Two BJP candidates who lost in the by-elections agree with Mamata's assessment. The BJP's Kamal Chandra Sarkar who lost the Kaliaganj seat to TMC's Tapan Deb Singha by 2,414 votes was quoted, as saying, in the article mentioned above: "It is indeed a scare over NRC. We failed to reach out to people and make them understand the issue. People are scared of the NRC… All minority votes went to the TMC. They got a large section of Rajbonshi and Hindu votes too because of the NRC scare."
"NRC scare was a factor. TMC went door-to-door, spreading misinformation about NRC. Another factor was that the Left votes went to the TMC," stated the BJP's Joy Prakash Majumder who was defeated by the TMC's Bimalendu Sinha Roy by 23,910 votes. BJP state president Dilip Ghosh conceded that "TMC was able to mislead people on the NRC issue in some areas."
The NRC was supposed to be the BJP's trump card. How did it backfire so spectacularly that both the party and the Opposition have identified it as the cause of the BJP's setback? The answer to this question lies in the timing of the NRC in Assam, the way the issue played out in West Bengal's bordering state and the collateral damage caused by its repercussions that provided the Opposition with a lethal weapon.
Both Assam and West Bengal are proximate to Bangladesh. The two states have had similar issues with large-scale infiltration and the political fallout of NRC in Assam, where a large number of Bengali-speaking Hindu immigrants were excluded (13 lakh in a draft list of 40 lakh) including in the final draft. This provided the TMC with the chance to base its campaign on the fear factor surrounding the NRC and enable it to target the BJP's core vote bank — Hindus. The NRC, in effect, not only caused an even greater consolidation of Muslim vote bank behind the TMC, it eroded the BJP's Hindu voter base in Bengal. The result is evident.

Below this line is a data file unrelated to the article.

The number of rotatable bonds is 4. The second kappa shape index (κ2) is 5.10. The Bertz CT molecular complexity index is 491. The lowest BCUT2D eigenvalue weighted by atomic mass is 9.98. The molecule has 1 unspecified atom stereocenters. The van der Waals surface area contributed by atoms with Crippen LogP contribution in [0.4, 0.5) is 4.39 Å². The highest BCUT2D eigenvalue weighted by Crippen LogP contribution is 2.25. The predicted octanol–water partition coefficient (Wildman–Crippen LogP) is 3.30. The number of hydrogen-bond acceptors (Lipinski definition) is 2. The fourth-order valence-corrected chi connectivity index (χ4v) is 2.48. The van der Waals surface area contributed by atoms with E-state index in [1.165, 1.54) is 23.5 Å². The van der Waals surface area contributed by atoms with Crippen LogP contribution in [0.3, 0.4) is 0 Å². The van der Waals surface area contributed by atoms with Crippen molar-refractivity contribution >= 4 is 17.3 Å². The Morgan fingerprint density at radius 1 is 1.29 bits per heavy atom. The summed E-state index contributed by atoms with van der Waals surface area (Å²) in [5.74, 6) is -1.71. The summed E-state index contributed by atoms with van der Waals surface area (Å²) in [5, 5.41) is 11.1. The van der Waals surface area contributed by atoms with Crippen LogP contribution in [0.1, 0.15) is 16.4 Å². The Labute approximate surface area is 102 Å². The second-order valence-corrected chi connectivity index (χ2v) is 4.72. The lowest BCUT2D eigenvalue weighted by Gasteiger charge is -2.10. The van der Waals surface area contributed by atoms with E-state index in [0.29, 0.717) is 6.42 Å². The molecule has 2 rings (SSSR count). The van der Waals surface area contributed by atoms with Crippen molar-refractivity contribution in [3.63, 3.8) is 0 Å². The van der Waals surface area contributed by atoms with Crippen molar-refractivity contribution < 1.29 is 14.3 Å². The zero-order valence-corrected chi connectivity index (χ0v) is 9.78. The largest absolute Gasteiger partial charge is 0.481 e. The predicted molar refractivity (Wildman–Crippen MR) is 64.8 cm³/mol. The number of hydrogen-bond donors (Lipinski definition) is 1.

While blaming the NRC for the party's debacle in Bengal, BJP insiders say the timing of NRC in Assam proved problematic for the party. Although the decision was taken by the Supreme Court and the entire process was monitored by the apex court led by former Chief Justice of India Ranjan Gogoi, the BJP had undeniably owned the political authorship of it. In hindsight, the party now feels that implementation of the NRC without the safety net of the CAB resulted in the alienation of its core vote bank.
The final NRC list in Assam excluded over 19 lakh people among 3.29 crore residents, and it pleased no one — least of all the BJP which suspected that a large number of Muslim infiltrators had managed to procure fake documents to confirm their citizenship while Hindu refugees were left out.
Assam BJP MLA Dilip Kumar Paul who represents the Silchar constituency, told the media shortly after the release of final list in Assam that the names of "around 95 to 96 percent illegal Bangladeshi Muslims" have appeared in the list. "On the other hand," he continued, "a major portion of Hindus have been excluded from the list. We can never accept this NRC where illegal Bangladeshi Muslims have been included."
The political fallout of the NRC was so damaging for BJP that the party ultimately distanced itself from it, disowned the Supreme Court-monitored process and claimed that it will be implemented across India anew, including again in Assam, but not before the passing of the CAB.
The Assam #NationalRegisterofCitizens has failed to address aspirations of people and therefore should be scrapped.
— Himanta Biswa Sarma (@himantabiswa) November 21, 2019
But it now appears that the BJP will have to pay an even steeper price for the process it was once eager to own. Personal experience, anecdotal accounts, discussions and media reports indicate that NRC in Assam has caused a huge amount of uncertainty and anxiety among residents in the state. Little wonder that the TMC has not only tapped into the widespread anxiety, but concentrated its efforts in inflating the notion of the NRC as frightening exercise that will uproot people from their country. While the party, on the ground, painted the BJP as the villain of the piece, Mamata's government started issuing parallel identity cards to counter the NRC, thereby increasing the fear factor manifold.
Faced with this narrative onslaught and the very real anxiety among people, the BJP's argument that genuine residents and even Hindu, Sikh, Buddhist, Jain and Christian refugees need not fear the NRC process because the CAB will provide them with a safety net failed to cut much ice.
Demographic change is an emotive subject that has aided the BJP's rise in Assam and West Bengal, but far more emotive is the fear of being declared a non-citizen overnight and flung into the uncertainty of proving one's citizenship through another legal process. The CAB may provide the BJP with the solution to this conundrum, but it hasn't even been passed yet. Between the BJP's job of allaying fears over NRC and assuaging concerns through the CAB, and the Opposition's job of building the fear factor, the TMC had the easier job, and the result therefore isn't really a surprise.
It remains to be seen how BJP comes out of this mess. Its narrative isn't strong enough.
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Updated Date: Dec 01, 2019 09:02:30 IST